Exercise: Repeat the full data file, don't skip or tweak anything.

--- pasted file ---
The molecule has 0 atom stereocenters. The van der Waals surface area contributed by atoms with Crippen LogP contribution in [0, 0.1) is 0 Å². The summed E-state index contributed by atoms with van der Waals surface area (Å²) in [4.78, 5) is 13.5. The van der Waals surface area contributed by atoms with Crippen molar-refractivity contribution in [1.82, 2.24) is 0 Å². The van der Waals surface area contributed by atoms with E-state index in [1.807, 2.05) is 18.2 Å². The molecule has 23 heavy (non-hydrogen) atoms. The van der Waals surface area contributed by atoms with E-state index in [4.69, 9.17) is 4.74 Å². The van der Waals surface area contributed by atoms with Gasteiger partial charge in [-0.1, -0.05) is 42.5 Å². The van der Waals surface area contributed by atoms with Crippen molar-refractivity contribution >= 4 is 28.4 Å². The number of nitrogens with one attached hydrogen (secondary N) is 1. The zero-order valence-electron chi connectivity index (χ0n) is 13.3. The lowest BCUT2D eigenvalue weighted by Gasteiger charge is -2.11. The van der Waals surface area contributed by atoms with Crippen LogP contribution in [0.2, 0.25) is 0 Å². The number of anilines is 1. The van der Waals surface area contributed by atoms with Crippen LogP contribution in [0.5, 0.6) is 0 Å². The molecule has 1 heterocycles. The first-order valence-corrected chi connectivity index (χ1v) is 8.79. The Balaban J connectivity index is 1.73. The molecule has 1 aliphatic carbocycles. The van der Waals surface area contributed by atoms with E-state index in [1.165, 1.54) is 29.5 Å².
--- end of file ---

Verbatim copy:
The molecule has 0 atom stereocenters. The van der Waals surface area contributed by atoms with Crippen LogP contribution in [0, 0.1) is 0 Å². The summed E-state index contributed by atoms with van der Waals surface area (Å²) in [4.78, 5) is 13.5. The van der Waals surface area contributed by atoms with Crippen molar-refractivity contribution in [1.82, 2.24) is 0 Å². The van der Waals surface area contributed by atoms with E-state index in [1.807, 2.05) is 18.2 Å². The molecule has 23 heavy (non-hydrogen) atoms. The van der Waals surface area contributed by atoms with E-state index in [4.69, 9.17) is 4.74 Å². The van der Waals surface area contributed by atoms with Gasteiger partial charge in [-0.1, -0.05) is 42.5 Å². The van der Waals surface area contributed by atoms with Crippen molar-refractivity contribution >= 4 is 28.4 Å². The number of nitrogens with one attached hydrogen (secondary N) is 1. The zero-order valence-electron chi connectivity index (χ0n) is 13.3. The lowest BCUT2D eigenvalue weighted by Gasteiger charge is -2.11. The van der Waals surface area contributed by atoms with Crippen LogP contribution in [0.2, 0.25) is 0 Å². The number of anilines is 1. The van der Waals surface area contributed by atoms with Crippen LogP contribution in [0.5, 0.6) is 0 Å². The molecule has 1 heterocycles. The first-order valence-corrected chi connectivity index (χ1v) is 8.79. The Balaban J connectivity index is 1.73. The molecule has 1 aliphatic carbocycles. The van der Waals surface area contributed by atoms with E-state index in [1.165, 1.54) is 29.5 Å².